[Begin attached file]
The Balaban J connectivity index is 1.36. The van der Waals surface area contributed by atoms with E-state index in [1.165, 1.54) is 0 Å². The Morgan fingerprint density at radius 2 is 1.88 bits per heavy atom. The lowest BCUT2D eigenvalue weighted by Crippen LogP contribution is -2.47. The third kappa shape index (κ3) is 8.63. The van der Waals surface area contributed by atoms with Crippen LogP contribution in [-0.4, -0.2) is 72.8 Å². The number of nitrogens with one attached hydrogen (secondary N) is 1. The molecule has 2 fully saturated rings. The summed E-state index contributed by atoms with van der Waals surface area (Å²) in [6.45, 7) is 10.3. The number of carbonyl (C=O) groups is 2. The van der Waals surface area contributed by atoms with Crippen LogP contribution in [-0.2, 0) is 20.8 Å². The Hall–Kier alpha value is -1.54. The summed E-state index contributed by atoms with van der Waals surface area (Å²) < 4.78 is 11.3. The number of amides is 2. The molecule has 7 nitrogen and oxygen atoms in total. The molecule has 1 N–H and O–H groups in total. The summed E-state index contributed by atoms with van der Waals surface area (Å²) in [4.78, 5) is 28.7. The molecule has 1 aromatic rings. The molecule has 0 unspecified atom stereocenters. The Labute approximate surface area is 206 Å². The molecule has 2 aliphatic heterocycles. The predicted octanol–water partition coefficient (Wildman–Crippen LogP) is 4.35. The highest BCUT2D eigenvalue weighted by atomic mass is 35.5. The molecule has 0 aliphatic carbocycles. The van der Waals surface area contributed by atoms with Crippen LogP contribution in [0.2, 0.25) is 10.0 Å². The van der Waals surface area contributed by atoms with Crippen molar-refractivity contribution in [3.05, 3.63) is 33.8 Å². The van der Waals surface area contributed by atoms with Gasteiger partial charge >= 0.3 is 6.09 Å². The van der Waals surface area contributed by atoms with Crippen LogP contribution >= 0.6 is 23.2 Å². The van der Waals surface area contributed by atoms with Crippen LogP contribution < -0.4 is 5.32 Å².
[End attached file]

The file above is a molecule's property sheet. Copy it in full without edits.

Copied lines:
The Balaban J connectivity index is 1.36. The van der Waals surface area contributed by atoms with E-state index in [1.165, 1.54) is 0 Å². The Morgan fingerprint density at radius 2 is 1.88 bits per heavy atom. The lowest BCUT2D eigenvalue weighted by Crippen LogP contribution is -2.47. The third kappa shape index (κ3) is 8.63. The van der Waals surface area contributed by atoms with Crippen LogP contribution in [-0.4, -0.2) is 72.8 Å². The number of nitrogens with one attached hydrogen (secondary N) is 1. The molecule has 2 fully saturated rings. The summed E-state index contributed by atoms with van der Waals surface area (Å²) in [6.45, 7) is 10.3. The number of carbonyl (C=O) groups is 2. The van der Waals surface area contributed by atoms with Crippen LogP contribution in [-0.2, 0) is 20.8 Å². The Hall–Kier alpha value is -1.54. The summed E-state index contributed by atoms with van der Waals surface area (Å²) < 4.78 is 11.3. The number of amides is 2. The molecule has 7 nitrogen and oxygen atoms in total. The molecule has 1 N–H and O–H groups in total. The summed E-state index contributed by atoms with van der Waals surface area (Å²) in [4.78, 5) is 28.7. The molecule has 1 aromatic rings. The molecule has 0 unspecified atom stereocenters. The Labute approximate surface area is 206 Å². The molecule has 2 aliphatic heterocycles. The predicted octanol–water partition coefficient (Wildman–Crippen LogP) is 4.35. The highest BCUT2D eigenvalue weighted by atomic mass is 35.5. The molecule has 0 aliphatic carbocycles. The van der Waals surface area contributed by atoms with Crippen LogP contribution in [0.2, 0.25) is 10.0 Å². The van der Waals surface area contributed by atoms with Crippen molar-refractivity contribution in [3.05, 3.63) is 33.8 Å². The van der Waals surface area contributed by atoms with Gasteiger partial charge >= 0.3 is 6.09 Å². The van der Waals surface area contributed by atoms with Crippen LogP contribution >= 0.6 is 23.2 Å². The van der Waals surface area contributed by atoms with Crippen LogP contribution < -0.4 is 5.32 Å².